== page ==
you lay on your bed are these:
"As you were lying there, O king, your mind turned to things to come, and the revealer of mysteries (literally 'secrets') showed you what is going to happen. As for me, this mystery has been revealed to me, not because I have greater wisdom than other living men, but so that you, O king, may know the interpretation and that you may understand what went through your mind.
"You looked, O king, and there before you stood a large statue (or great image)—an enormous, dazzling statue, awesome in appearance. The head of the statue was made of pure gold, its chest and arms of silver, its belly and thighs of bronze, its legs of iron, its feet partly of iron and partly of baked clay. While you were watching, a rock was cut out, but not by human hands ("...a stone severs itself, that is, not by hands" - CV). It struck the statue on its feet of iron and clay and smashed them. Then the iron, the clay, the bronze, the silver and the gold were broken to pieces at the same time and became like chaff on a threshing floor in the summer. The wind swept them away without leaving a trace. But the rock that struck the statue became a huge mountain and filled the whole earth."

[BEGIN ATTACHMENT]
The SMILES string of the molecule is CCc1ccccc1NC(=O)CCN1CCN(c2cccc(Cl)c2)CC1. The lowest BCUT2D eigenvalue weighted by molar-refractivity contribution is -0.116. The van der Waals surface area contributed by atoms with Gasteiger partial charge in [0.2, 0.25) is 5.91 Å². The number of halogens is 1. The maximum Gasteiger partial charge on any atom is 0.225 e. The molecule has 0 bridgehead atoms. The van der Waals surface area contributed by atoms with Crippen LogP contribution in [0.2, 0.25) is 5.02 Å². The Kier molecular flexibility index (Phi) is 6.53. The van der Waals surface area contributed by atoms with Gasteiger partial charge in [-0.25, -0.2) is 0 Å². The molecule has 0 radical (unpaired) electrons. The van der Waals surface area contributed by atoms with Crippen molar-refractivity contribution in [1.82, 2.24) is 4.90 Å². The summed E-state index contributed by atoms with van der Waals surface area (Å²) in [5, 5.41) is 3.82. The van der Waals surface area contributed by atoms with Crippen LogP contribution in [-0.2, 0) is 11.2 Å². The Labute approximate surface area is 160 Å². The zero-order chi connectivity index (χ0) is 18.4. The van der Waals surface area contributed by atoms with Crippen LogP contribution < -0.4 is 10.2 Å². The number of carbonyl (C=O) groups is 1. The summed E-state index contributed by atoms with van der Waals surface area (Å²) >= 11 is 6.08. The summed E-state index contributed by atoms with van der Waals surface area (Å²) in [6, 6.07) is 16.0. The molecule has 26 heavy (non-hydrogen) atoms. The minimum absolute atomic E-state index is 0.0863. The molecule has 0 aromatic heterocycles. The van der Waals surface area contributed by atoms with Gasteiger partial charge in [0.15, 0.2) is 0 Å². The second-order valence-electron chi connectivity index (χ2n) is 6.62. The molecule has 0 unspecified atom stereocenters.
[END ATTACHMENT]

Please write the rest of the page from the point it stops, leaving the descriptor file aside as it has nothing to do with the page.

So there's the dream, but before we look at the interpretation, let me point out a few things. Note that there are 5 divisions of this great Image, and from head to toe
the metals deteriorate or become less in value, eventually becoming clay:
5) Feet and toes of Iron and Clay (mixed together) This is suggesting, in general terms, that the kingdoms of men are going downhill in the same way as the metals become less valuable, eventually becoming as clay, a fitting symbol of humanity at its end, just when the Son of Man will return from the heavens to take over the kingdoms of this world.
Then there is the Rock or Stone that literally severs itself without the help of human hands. This Living Stone then smashes into the feet of the image and then the whole
image crumbles and becomes like chaff in the wind. It is then replaced by the Rock becoming, as the CV puts it, "...a vast mountain range..." which fills the whole earth.
Also, Daniel had told the king that these things were about 'what shall be in the latter days.' It concerns the destiny of the kingdoms of men until the time when the Kingdom of God shall come, and the times of the Messiah shall arrive.